The 2022 Toyota Sienna is getting a lifted, all-wheel-drive model dubbed the Woodland Special Edition. This revival of the jacked-up minivan concept packs some nice adventuring goodies along with some popular premium content from the run-of-the-mill Sienna.
At the heart of this package is an all-wheel-drive Sienna with 15 mm (about 6/10ths of an inch) of additional ground clearance, for a total of 6.9″, thanks to a unique set of shocks and springs. This may not seem spectacular on paper, but consider this: the Honda Odyssey sits at 4.5 inches; the AWD Chrysler Pacifica at 5.4. In that context, this thing might as well be a Hummer.
The Woodland also gets a 1,500-watt power outlet in the rear, roof rails with included crossbars, contrast-stitched interior elements, 18-inch wheels and some blacked-out trim elements. And since even the regular Sienna is fairly capable, it also benefits from 3,500 pounds of trailering capacity.
Toyota says the Woodland can be had in one of two colors: Cement (pictured) and Midnight Black (not pictured). We’re a little befuddled by the fact that the only color unique to this particular model is named for an ingredient used to make concrete. You couldn’t at least play it up with a name like “Rainforest Mist” or something?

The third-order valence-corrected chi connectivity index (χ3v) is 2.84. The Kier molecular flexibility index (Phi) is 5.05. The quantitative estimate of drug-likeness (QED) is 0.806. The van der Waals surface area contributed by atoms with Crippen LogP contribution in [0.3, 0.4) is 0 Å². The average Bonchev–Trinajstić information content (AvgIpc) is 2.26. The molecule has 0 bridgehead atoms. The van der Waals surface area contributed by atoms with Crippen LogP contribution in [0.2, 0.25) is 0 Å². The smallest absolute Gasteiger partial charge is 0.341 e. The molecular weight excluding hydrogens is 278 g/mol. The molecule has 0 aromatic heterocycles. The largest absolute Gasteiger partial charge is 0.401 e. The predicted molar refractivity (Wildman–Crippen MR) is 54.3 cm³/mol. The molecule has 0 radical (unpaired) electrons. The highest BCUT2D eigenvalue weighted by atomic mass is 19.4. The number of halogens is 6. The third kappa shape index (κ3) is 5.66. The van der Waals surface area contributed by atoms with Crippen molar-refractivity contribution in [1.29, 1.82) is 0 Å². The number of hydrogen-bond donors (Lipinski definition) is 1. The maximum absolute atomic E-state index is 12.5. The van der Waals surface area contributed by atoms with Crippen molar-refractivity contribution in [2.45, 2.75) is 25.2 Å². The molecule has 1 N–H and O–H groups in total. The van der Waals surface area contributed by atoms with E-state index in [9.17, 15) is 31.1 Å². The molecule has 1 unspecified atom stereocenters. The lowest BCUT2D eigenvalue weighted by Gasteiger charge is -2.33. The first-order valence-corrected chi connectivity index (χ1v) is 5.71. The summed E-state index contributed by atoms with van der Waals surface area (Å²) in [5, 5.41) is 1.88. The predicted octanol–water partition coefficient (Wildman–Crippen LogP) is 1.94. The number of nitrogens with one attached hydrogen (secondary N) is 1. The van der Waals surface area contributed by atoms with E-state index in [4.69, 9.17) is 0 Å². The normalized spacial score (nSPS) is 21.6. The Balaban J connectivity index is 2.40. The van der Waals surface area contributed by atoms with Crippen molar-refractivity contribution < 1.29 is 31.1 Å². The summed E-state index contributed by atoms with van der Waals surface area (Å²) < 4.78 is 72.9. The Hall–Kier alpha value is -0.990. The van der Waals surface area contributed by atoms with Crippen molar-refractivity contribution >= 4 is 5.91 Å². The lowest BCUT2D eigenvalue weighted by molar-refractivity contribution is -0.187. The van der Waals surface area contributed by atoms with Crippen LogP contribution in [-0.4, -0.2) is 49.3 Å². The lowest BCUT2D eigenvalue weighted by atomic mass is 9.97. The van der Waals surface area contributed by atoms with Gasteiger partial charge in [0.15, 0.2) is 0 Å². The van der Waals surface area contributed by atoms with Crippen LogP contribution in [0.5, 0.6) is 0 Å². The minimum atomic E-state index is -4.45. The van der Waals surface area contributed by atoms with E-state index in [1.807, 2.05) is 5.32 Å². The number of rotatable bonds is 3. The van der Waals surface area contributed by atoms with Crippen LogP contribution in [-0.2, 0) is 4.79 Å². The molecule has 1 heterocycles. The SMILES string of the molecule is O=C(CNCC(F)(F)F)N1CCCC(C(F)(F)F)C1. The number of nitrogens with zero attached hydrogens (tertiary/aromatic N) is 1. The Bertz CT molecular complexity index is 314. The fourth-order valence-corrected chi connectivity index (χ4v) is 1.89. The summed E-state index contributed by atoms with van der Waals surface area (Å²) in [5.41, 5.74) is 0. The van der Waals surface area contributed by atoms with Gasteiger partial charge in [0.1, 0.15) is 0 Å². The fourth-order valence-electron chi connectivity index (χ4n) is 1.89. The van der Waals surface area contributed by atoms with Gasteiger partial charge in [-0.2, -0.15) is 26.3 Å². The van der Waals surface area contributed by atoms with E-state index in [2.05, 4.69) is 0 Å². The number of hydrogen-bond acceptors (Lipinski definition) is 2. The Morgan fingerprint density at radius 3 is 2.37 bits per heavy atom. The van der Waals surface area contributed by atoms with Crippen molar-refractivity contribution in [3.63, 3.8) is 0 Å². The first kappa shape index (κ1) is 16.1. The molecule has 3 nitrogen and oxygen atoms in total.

On the surface, this seems like a bit of a Hail Mary from an otherwise mostly irrelevant segment, as if somebody pointed to a sketch of a Subaru Outback and said, “Yeah, like that, but dorkier.” Still, it seems a natural addition given that basically anything with four wheels and more than five inches of ground clearance seems to be a candidate for a rugged trim level these days. Besides, a crossover is just a minivan without sliding doors.
This also isn’t a new concept. Remember the Pontiac Montana? It’s OK if your answer was “no;” even your author had to be reminded. It also wasn’t the only example of a small, high-riding passenger van. Volkswagen went down that road with the Vanagon Synchro, for example, and Mazda sold an MPV in the 1990s with on-demand AWD and some rugged fender treatments. The latter even performs an end-around on the current lifted crossover craze because it didn’t have sliding doors. See above.
The Sienna Woodland will go on sale this fall. For each one sold, Toyota will donate $250 to the National Environmental Education Foundation. Don’t worry; the company has pledged a minimum of $250,000, so we don’t need to actually rely on anybody buying these things for some good to be done.